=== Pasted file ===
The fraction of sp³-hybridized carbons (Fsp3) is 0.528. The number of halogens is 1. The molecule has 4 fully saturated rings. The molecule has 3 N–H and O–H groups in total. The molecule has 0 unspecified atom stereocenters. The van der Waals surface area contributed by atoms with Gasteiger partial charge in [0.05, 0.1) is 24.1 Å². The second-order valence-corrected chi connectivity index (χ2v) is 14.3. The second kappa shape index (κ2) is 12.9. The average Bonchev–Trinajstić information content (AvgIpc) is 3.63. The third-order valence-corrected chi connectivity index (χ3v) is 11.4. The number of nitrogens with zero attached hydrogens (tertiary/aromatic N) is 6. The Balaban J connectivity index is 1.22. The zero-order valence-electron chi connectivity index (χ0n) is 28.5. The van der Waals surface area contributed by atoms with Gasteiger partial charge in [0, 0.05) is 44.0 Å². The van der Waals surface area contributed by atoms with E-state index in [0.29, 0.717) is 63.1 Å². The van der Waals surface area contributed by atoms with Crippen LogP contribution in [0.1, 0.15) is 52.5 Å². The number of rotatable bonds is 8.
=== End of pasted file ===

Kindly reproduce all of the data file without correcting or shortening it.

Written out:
The fraction of sp³-hybridized carbons (Fsp3) is 0.528. The number of halogens is 1. The molecule has 4 fully saturated rings. The molecule has 3 N–H and O–H groups in total. The molecule has 0 unspecified atom stereocenters. The van der Waals surface area contributed by atoms with Gasteiger partial charge in [0.05, 0.1) is 24.1 Å². The second-order valence-corrected chi connectivity index (χ2v) is 14.3. The second kappa shape index (κ2) is 12.9. The average Bonchev–Trinajstić information content (AvgIpc) is 3.63. The third-order valence-corrected chi connectivity index (χ3v) is 11.4. The number of nitrogens with zero attached hydrogens (tertiary/aromatic N) is 6. The Balaban J connectivity index is 1.22. The zero-order valence-electron chi connectivity index (χ0n) is 28.5. The van der Waals surface area contributed by atoms with Gasteiger partial charge in [0, 0.05) is 44.0 Å². The van der Waals surface area contributed by atoms with E-state index in [0.29, 0.717) is 63.1 Å². The van der Waals surface area contributed by atoms with Crippen LogP contribution in [0.1, 0.15) is 52.5 Å². The number of rotatable bonds is 8.